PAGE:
Wednesday, November 5, 2014

A Little Update . . .

I've been away for the last week, spending time with the Wild Child in Eureka as she gave birth to my first grandchild, little Roman.  Or not so little, actually--8 pounds 4 ounces.  I made the almost 6 hour drive to Eureka, thinking all the way that I would be too late to witness his birth, but I needn't have worried at all because I was there in the birthing room for 25 hours before that happened!  Poor Wild Child, it was a long, hard labor and delivery, but the doctors, midwives, and nurses were terrific and everyone was fine in the end. So Roman arrived on October 30th, just before 8 p.m., and he was dressed up in his first Halloween costume the next day.

Due to one thing and another, I haven't managed to do very much quilting, but while I was gone, I did manage to get the binding on a Halloween quilt . . . just a couple days after Halloween!  I'll take a photo and show you just as soon as I have a chance.  In the meantime, I can share with you two of the Country Homecoming quilts--unlike me, these ladies have been able to get their borders done, and I know you'll enjoy seeing them.

First is Tina's quilt top--

It's so pretty it makes me doubly anxious to get going on mine!  And I know you'll enjoy Nancie Anne's quilt top too.  Just click on her name and it will take you to her blog post.

I never did get photos of my Halloween decorations to share this year, and now it's time to take them down.  But I'll leave the fall decorations in place for another few weeks, and maybe I can get a photo or two to post soon.  Thanks for stopping by!

Thursday, October 16, 2014

Are You Going?

I'm taking the day off work tomorrow and heading out in the morning for a couple hour drive to Santa Clara, where I'll be taking a class at the Pacific International Quilt Festival.  Will you be going to the show this weekend, by any chance?  It's been several years since I've been to this one put on by Mancuso, and it's huge, with classes each day, tons of eye candy in the form of quilts, and a whole lot of vendors.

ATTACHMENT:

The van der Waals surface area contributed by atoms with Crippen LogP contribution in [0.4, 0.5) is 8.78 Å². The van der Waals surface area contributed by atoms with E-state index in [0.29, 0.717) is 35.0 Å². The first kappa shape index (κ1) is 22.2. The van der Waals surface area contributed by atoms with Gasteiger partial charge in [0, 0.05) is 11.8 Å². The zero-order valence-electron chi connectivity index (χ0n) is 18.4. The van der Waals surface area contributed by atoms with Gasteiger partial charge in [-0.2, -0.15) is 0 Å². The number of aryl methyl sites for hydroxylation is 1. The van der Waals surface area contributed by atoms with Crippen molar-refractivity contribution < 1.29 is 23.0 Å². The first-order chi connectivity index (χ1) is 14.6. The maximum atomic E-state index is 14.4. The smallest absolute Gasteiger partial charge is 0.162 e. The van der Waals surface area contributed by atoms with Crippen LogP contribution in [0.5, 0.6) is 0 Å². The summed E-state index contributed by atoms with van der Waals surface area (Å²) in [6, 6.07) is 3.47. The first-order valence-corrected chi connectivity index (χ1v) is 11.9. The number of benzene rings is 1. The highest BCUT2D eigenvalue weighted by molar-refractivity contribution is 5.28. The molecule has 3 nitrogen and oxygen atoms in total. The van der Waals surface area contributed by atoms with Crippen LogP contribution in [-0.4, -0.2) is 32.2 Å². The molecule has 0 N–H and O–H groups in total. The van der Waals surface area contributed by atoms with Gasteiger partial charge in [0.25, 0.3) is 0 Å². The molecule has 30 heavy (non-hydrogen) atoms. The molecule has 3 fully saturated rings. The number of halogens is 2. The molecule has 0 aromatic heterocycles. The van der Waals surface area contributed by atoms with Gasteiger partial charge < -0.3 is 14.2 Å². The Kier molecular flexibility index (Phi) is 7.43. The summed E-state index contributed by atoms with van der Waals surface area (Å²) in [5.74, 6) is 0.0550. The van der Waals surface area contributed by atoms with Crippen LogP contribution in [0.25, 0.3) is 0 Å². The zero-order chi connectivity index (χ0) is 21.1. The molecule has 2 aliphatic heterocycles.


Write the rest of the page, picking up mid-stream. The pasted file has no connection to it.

The last time I went to this show, I took an applique class and the only chance I had to visit the main rooms was spent zooming around to the various vendors, looking for materials for the class during our lunch break with almost no time to admire the quilts.  I think, if I remember correctly, our class was a two-day class, too, and we were filmed for Simply Quilts--I think this was near the end of Alex Anderson's TV series.  I've been told I show up in the episode, although I've never seen it!

Anyway, this time I'm taking just a half day class that's directed primarily toward learning a technique--needle felting using wool roving on wool applique.  And we're making sheep.  Here's a photo of the teacher's finished project--

Oh, yeah, and there's embroidery involved too--it looks like quite a bit, right?  I've never done needle felting and always wanted to try it, so this is my chance to learn.  If you'd like to see a little more of this process and the thought behind it, check out Debora Konchinsky's blog--she's the instructor.  Just click HERE.

I've booked myself a room and I'm looking forward to an early evening spent in solitary splendor, with a good book, a stitchery project to work on if I feel like it, and a new pair of jammies.  On Saturday, I'll head back to the show and hopefully I'll get to spend more time viewing the quilts than I did the last time I went.  And, of course, I'll take a little time to check out the vendors--after all, I'll have all day before I hop back in the car and head home.  Maybe I'll see you?

Show and Tell

I've pretty much finished the fall/Halloween decorating, but along the way, I did a little crafting too, and I thought I'd share my ideas and efforts with you--these really are super simple to make, so I hope they will spark a little creative interest in you too.

 Here's a little bling pumpkin for those of you who prefer your decorations to be a little bit elegant.  I came across the adhesive trim in the $1.50 bins at Michael's--it took a little over one roll to decorate a medium-sized pumpkin.  The trim comes with a peel off backing, so I just cut strips to length, and then I peeled and stuck each strip on the pumpkin.  I added a sparkly black ribbon to the stem end.